NewEvidence Underscores Preventive Treatment As Crucial For Asthma Management

According to the latest Philippine Consensus Report on Asthma diagnosis and management, approximately 339.4 million people worldwide suffer from asthma.[1] This makes the disease one of the leading causes of years lived with disability globally.

Like other illnesses, the first step to treating asthma is to establish a proper diagnosis. This is done through an examination of recurring symptoms and the patient’s history, or by conducting a spirometry test to look into the airway obstruction further.

Once a diagnosis has been determined, the next step is asthma management. This involves keenly following medical guidance because not all asthma patients take the same medication. Some doctors may prescribe quick-relief medicine to control the symptoms of an asthma attack, while others prescribe long-term medication to help lessen the frequency and severity of the incidents.

After receiving their treatment plan and medication, however, there is a tendency for asthma patients to cease going on annual check-ups. In Why Asthma Still Kills, the National Review of Asthma Deaths’ (NRAD) first national investigation of asthma deaths in the UK, they have noted that out of the 195 people who died from asthma during their review period, 57% were not recorded as being under specialist supervision during the 12 months prior to death.4 Behaviors like this may be attributed to many patients lack of awareness of their condition.

Additional studies also support this reality, including research on How real patients with severe asthma experience their disease. This study found that its participants underestimated their asthma severity and symptoms, resulting in disease denial and passivity. The participants also noted that they needed a comprehensive understanding of their disease from the beginning.

Knowing these realities makes proper treatment and disease awareness all the more necessary.

New evidence highlights long-term regular treatment as optimal

The latest research by Professor Dave Singh, a professor of clinical pharmacology and respiratory medicine at the University of Manchester, states that the daily usage of Inhaled corticosteroids (ICS) treatments, otherwise known as maintenance inhalers, can effectively treat immediate asthma symptoms while also providing sufficient overall disease control.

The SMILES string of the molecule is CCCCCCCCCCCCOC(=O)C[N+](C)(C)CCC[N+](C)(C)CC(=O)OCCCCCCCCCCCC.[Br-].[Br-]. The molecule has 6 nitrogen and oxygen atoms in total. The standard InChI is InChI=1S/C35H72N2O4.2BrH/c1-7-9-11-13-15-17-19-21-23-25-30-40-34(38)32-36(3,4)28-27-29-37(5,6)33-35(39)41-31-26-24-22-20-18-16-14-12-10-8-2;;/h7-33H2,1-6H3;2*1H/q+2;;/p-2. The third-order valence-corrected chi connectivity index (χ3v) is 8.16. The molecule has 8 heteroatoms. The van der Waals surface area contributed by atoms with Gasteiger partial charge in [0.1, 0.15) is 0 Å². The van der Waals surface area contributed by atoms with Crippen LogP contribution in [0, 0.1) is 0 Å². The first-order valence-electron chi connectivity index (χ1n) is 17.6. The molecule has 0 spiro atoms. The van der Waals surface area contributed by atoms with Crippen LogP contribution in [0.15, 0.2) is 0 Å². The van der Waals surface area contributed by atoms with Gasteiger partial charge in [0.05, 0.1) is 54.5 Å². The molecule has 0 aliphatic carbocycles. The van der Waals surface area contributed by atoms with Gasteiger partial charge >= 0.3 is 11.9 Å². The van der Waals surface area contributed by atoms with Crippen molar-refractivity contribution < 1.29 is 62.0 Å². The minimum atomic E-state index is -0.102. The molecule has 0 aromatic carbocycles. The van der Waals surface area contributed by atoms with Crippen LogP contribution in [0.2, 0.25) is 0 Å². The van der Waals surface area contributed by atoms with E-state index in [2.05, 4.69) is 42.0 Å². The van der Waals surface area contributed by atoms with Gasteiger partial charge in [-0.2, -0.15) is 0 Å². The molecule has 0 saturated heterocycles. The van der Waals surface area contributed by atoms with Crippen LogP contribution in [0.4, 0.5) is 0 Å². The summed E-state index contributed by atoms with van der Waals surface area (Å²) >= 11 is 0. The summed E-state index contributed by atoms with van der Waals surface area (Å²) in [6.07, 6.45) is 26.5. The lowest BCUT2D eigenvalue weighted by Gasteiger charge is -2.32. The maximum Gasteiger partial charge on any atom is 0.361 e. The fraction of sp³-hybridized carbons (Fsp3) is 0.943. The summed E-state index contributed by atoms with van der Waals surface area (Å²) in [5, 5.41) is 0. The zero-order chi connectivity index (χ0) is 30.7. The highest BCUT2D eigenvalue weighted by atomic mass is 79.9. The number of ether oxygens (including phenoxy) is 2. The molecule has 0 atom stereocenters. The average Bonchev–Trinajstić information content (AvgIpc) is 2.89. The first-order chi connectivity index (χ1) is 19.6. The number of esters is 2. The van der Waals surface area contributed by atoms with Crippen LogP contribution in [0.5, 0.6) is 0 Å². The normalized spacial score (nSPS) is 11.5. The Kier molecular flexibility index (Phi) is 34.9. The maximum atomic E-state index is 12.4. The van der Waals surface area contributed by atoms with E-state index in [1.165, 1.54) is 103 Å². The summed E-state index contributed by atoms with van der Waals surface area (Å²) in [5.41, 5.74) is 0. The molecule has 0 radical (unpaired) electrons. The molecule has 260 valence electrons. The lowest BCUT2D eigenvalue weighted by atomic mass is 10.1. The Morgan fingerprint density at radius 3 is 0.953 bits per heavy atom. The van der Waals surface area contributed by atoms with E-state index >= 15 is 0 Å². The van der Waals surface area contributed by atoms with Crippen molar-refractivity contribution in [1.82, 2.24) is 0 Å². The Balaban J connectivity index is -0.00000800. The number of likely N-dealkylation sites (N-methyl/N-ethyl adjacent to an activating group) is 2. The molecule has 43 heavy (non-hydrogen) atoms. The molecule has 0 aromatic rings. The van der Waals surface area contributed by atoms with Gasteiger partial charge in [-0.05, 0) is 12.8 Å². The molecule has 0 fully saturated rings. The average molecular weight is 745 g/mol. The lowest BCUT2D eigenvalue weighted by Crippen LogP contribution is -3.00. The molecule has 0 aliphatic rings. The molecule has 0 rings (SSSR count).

Most may think that inhalers are only necessary during asthma attacks, as opposed to a consistent form of treatment, says Professor Singh. By looking at asthma as a chronic disease, patients will be able to view their treatment as a way to address the underlying source of their conditions, he adds.

Using ICS inhalers on a regular basis has also been found to decrease the number and severity of patient asthma attacks. At the same time, it alleviates short-term symptoms like breathlessness, wheezing, or chest tightness, all in all, making it an optimal form of treatment.

Were optimistic that our research leads to a better understanding of asthma and its ideal treatment forms so that patients and their doctors can work towards improving their condition and long-term outlook, Singh added.

Supporting Singhs research is a recently published post hoc analysis of a GSK-sponsored AUSTRI study on the correlation between increased use of a reliever (albuterol) and an increased risk of asthma attacks. One of the key findings of the analysis revealed In patients with a one-year history of exacerbations, ~92% of those treated daily regimen of ICS/LABA did not exacerbate during the treatment period.